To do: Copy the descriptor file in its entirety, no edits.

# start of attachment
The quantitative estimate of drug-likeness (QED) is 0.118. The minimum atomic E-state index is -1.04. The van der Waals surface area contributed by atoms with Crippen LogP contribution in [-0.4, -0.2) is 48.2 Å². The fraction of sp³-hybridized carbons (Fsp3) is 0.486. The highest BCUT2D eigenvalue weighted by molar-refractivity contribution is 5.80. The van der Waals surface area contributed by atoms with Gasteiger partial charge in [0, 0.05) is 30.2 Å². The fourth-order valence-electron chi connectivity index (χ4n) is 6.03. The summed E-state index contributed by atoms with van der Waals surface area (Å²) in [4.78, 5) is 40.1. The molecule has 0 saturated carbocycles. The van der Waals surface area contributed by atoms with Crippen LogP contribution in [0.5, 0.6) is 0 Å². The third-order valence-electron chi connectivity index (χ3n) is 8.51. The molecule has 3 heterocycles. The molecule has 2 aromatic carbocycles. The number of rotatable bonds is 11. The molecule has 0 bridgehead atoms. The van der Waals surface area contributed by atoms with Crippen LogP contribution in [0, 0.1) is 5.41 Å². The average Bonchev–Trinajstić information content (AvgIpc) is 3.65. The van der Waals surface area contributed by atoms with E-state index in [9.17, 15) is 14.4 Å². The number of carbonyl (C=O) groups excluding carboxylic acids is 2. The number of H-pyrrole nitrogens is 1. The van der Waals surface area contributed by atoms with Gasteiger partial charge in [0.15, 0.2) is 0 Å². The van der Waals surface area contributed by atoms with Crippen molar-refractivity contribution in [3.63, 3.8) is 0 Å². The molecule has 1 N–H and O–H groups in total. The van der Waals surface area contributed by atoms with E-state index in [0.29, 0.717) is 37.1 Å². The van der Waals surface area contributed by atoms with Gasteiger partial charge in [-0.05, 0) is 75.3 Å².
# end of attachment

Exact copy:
The quantitative estimate of drug-likeness (QED) is 0.118. The minimum atomic E-state index is -1.04. The van der Waals surface area contributed by atoms with Crippen LogP contribution in [-0.4, -0.2) is 48.2 Å². The fraction of sp³-hybridized carbons (Fsp3) is 0.486. The highest BCUT2D eigenvalue weighted by molar-refractivity contribution is 5.80. The van der Waals surface area contributed by atoms with Gasteiger partial charge in [0, 0.05) is 30.2 Å². The fourth-order valence-electron chi connectivity index (χ4n) is 6.03. The summed E-state index contributed by atoms with van der Waals surface area (Å²) in [4.78, 5) is 40.1. The molecule has 0 saturated carbocycles. The van der Waals surface area contributed by atoms with Crippen LogP contribution in [0.5, 0.6) is 0 Å². The third-order valence-electron chi connectivity index (χ3n) is 8.51. The molecule has 3 heterocycles. The molecule has 2 aromatic carbocycles. The number of rotatable bonds is 11. The molecule has 0 bridgehead atoms. The van der Waals surface area contributed by atoms with Crippen LogP contribution in [0, 0.1) is 5.41 Å². The average Bonchev–Trinajstić information content (AvgIpc) is 3.65. The van der Waals surface area contributed by atoms with E-state index in [9.17, 15) is 14.4 Å². The number of carbonyl (C=O) groups excluding carboxylic acids is 2. The number of H-pyrrole nitrogens is 1. The van der Waals surface area contributed by atoms with Gasteiger partial charge in [0.15, 0.2) is 0 Å². The van der Waals surface area contributed by atoms with Crippen molar-refractivity contribution in [3.63, 3.8) is 0 Å². The molecule has 1 N–H and O–H groups in total. The van der Waals surface area contributed by atoms with E-state index in [0.29, 0.717) is 37.1 Å². The van der Waals surface area contributed by atoms with Gasteiger partial charge in [-0.05, 0) is 75.3 Å².